After spending 3 months on a Python project (see the COVID-19 community map here!) I’ve gone back to an R project that I started in 2019. After getting used to using Python there have been a few functions that I’ve really missed in R, so I’ve collected a few substitutes that I’ve found.
Usually when using Pandas it’s really easy to apply a change to a data frame without allocating it to a new obejct by using the argument
in_place as part of the function. Typically in R I’m using
dplyr, so I would usually do something like…
df <- df %>% foo()
But I’ve recently discovered that there are various versions of the well know pipe operator
%>% as part of the
magrittr package. The compound assignment pipe operator looks like
%<>% and would work like so:
library(magrittr) df %<>% foo()
It both allows you to pipe from the first object, and also assigns everything to the RHS back to the first object. Small moments of programming happiness.
Returning to R reminded me how often there are package conflicts with R packages. Often the conflicts are hidden behind warnings or errors that don’t make sense until you eventually debug the true reason. There are two ways to get around this.
The first way is a fairly common one, to specify the package you mean when you’re using the function from it by stating the package name, followed by two colons. This would look like:
# Original df %>% recode(...) # Alternative df %>% dplyr::recode(...)
My new favourite option though, to reduce how often this is necessary, is a package called
conflicted, written by Hadley Wickham. If installed and loaded in your session, it will point out to you in the console when you are using a function that belongs to two packages.
# Loading the library will mean you are notified of any conflicts, # and will be asked to state a preference using :: or the below... library(conflicted) # State a preference for using the recode function from dplyr conflict_prefer("recode", "dplyr") # Look for conflicts in your currently loaded packages conflict_scout()
This package has saved me so much time already.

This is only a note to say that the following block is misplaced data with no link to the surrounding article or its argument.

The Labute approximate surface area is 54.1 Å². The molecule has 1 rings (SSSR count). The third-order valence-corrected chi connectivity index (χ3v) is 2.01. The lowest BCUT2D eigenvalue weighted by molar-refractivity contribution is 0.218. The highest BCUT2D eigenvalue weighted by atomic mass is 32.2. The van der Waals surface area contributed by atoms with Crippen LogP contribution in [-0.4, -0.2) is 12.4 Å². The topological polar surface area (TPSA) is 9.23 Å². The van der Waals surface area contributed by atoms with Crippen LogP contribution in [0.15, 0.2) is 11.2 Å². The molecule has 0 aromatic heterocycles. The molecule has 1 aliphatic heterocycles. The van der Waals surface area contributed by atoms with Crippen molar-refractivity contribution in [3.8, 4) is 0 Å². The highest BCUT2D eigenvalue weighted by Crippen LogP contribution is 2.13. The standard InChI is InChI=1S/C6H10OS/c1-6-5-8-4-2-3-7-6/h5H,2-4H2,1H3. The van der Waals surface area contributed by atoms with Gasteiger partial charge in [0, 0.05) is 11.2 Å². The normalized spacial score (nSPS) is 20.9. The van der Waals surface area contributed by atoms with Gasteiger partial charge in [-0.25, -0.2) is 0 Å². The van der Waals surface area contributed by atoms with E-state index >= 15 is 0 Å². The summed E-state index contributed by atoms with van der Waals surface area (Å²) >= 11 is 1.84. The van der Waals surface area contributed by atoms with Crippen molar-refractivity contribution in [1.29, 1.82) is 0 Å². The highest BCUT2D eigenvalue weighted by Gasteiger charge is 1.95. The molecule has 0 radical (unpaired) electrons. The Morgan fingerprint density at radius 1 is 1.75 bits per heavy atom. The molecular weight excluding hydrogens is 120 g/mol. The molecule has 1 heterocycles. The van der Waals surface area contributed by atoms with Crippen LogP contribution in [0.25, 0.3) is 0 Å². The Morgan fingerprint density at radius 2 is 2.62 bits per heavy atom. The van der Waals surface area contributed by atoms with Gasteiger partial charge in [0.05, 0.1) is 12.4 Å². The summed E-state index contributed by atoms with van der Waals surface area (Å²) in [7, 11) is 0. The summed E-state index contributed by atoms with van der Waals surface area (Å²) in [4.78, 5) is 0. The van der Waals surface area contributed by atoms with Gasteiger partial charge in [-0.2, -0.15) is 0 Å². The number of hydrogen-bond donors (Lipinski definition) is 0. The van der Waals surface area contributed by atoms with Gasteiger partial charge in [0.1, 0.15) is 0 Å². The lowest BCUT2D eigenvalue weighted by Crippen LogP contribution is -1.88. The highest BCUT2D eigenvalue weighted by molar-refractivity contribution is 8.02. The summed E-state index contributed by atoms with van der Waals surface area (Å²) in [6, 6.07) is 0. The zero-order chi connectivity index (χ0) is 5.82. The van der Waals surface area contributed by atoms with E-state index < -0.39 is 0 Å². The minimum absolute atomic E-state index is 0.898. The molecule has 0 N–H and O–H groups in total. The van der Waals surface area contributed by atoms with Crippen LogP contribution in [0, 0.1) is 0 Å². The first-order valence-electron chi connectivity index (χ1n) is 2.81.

Creating absolute file paths
The last function that I’ve found really useful in Python is from the
In any given file you can get the absolute file path of a current file using:
import os os.path.dirname(os.path.abspath(__file__))
You can also use
os to create OS agnostic file paths:
os.path.join("home", "project_folder", "file_I_want.py")
This will mean that it doesn’t matter if you are on Windows or Mac (forward vs back slashes in file paths) - the script will still run as intended.
There are a few reasons this is helpful, but the main one is that it allows your scripts to be run reproducibly by different people, no matter where they download your files to, or what system they are running. Much better than
here ! If you make your directory of R files an R project then you can treat the project root as your base directory. You can then write files paths from the root directory, which will be reproducible within the project. I use it all the time for reading my files.
For example if you had the following project structure:
~ ├───myProject.Rprj ├───data │ └───my_data.RDS ├───scripts │ └───this_script.R └───output ├───figures │ └───figure1.png └───tables └───table1.csv
this_script.R you could do:
library(here) library(ggplot2) # Read data df <- readRDS(here("data", "my_data.RDS")) # Write plot to correct folder figure1 <- ggplot(df, aes(x, y)) + geom_point() ggsave(here("output", "figures", "figure1.png")) # Write dataframe to csv write.csv(df, here("output", "tables", "table1.csv"))
Hopefully someone else will find this useful :smile: